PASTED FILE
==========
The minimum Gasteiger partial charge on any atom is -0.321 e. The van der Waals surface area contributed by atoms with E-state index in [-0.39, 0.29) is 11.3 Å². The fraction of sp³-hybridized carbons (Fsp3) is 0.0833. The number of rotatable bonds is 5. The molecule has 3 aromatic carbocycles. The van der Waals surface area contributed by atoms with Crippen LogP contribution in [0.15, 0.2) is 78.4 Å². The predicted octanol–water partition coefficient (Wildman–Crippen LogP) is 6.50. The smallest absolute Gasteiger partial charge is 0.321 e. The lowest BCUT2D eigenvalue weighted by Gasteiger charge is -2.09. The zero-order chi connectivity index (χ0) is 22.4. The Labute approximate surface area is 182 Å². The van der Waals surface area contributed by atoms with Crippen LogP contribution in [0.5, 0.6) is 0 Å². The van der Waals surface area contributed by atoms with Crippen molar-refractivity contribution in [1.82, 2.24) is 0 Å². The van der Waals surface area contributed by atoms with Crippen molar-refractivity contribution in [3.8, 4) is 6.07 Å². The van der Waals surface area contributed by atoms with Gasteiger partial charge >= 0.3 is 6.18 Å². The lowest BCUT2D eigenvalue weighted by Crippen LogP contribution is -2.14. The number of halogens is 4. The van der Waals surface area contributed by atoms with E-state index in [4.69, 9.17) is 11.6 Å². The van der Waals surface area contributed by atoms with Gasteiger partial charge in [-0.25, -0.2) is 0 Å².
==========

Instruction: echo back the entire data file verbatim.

The minimum Gasteiger partial charge on any atom is -0.321 e. The van der Waals surface area contributed by atoms with E-state index in [-0.39, 0.29) is 11.3 Å². The fraction of sp³-hybridized carbons (Fsp3) is 0.0833. The number of rotatable bonds is 5. The molecule has 3 aromatic carbocycles. The van der Waals surface area contributed by atoms with Crippen LogP contribution in [0.15, 0.2) is 78.4 Å². The predicted octanol–water partition coefficient (Wildman–Crippen LogP) is 6.50. The smallest absolute Gasteiger partial charge is 0.321 e. The lowest BCUT2D eigenvalue weighted by Gasteiger charge is -2.09. The zero-order chi connectivity index (χ0) is 22.4. The Labute approximate surface area is 182 Å². The van der Waals surface area contributed by atoms with Crippen LogP contribution in [0.5, 0.6) is 0 Å². The van der Waals surface area contributed by atoms with Crippen molar-refractivity contribution in [1.82, 2.24) is 0 Å². The van der Waals surface area contributed by atoms with Crippen molar-refractivity contribution in [3.8, 4) is 6.07 Å². The van der Waals surface area contributed by atoms with Gasteiger partial charge >= 0.3 is 6.18 Å². The lowest BCUT2D eigenvalue weighted by Crippen LogP contribution is -2.14. The number of halogens is 4. The van der Waals surface area contributed by atoms with E-state index in [4.69, 9.17) is 11.6 Å². The van der Waals surface area contributed by atoms with Gasteiger partial charge in [-0.25, -0.2) is 0 Å².